This is a big win for the computing education community as it shows policy makers in Congress look favorably on the field. Also, for practical reasons, it makes sure CS can take part in any STEM initiatives the federal research agencies initiate. It’s great to see the field be recognize as so important to the nation’s STEM education investment.
[Update (10/8/15: 12:40 pm): Well, that was quick. McCarthy has apparently withdrawn from the Speaker race and the leadership election has been postponed… ]
[From this month’s Computing Research News]
A last-minute agreement hammered out September 30th between the House and Senate, just hours before the start of the new Federal fiscal year, averted a government shutdown at least through mid-December. But the agreement spelled the end of Rep. John Boehner’s (R-OH) term as Speaker, as he announced his resignation from both the Speakership and his seat in Congress –citing the difficulties of working with an increasingly fractured GOP — effective October 30th. While the move quiets debate temporarily about the final budgets for Federal agencies, including Federal science agencies in FY 2016, and keeps them open, it casts very little light about how funding will ultimately be resolved by the Congress.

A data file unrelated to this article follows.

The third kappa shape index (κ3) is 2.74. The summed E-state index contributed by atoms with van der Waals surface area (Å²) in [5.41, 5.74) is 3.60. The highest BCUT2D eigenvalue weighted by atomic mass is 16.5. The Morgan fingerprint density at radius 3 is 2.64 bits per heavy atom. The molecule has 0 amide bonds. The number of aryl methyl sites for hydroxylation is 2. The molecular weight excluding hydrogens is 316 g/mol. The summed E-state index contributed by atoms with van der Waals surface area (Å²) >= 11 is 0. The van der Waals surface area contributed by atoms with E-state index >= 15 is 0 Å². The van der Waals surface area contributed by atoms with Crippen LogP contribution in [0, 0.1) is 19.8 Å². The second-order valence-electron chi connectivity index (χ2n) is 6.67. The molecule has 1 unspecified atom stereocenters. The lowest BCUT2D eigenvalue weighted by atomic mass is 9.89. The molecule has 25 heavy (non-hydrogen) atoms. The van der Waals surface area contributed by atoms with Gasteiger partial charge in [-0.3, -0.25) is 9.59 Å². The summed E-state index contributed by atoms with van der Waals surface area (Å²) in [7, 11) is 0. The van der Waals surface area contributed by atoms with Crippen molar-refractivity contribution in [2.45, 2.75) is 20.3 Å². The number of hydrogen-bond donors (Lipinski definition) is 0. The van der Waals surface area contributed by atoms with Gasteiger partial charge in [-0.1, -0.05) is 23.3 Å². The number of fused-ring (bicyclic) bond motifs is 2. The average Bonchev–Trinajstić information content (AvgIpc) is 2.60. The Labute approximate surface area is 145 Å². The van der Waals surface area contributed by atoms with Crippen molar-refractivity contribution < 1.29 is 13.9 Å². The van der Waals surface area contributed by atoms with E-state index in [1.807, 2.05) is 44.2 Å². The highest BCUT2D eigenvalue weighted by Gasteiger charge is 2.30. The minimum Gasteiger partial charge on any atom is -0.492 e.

The agreement struck by both chambers and signed by the President, called a Continuing Resolution, will keep the Federal Government operating through December 11, 2015. In the meantime, Congress must decide how to complete work on all twelve unfinished annual appropriations bills necessary to fund the operations of government in the new fiscal year, which began October 1st. In lieu of passing the appropriations bills — which are mired in arguments over Republican adherence to strict spending caps — the continuing resolution will keep Federal agencies and programs running at their current rates of spending until December 11th or the Congress passes and the President signs the unfinished bills, whichever comes first. If Congress fails to resolve the outstanding appropriations bills by December 11th, it will either have to pass another stopgap continuing resolution or the government will shut down as it did last in 2013.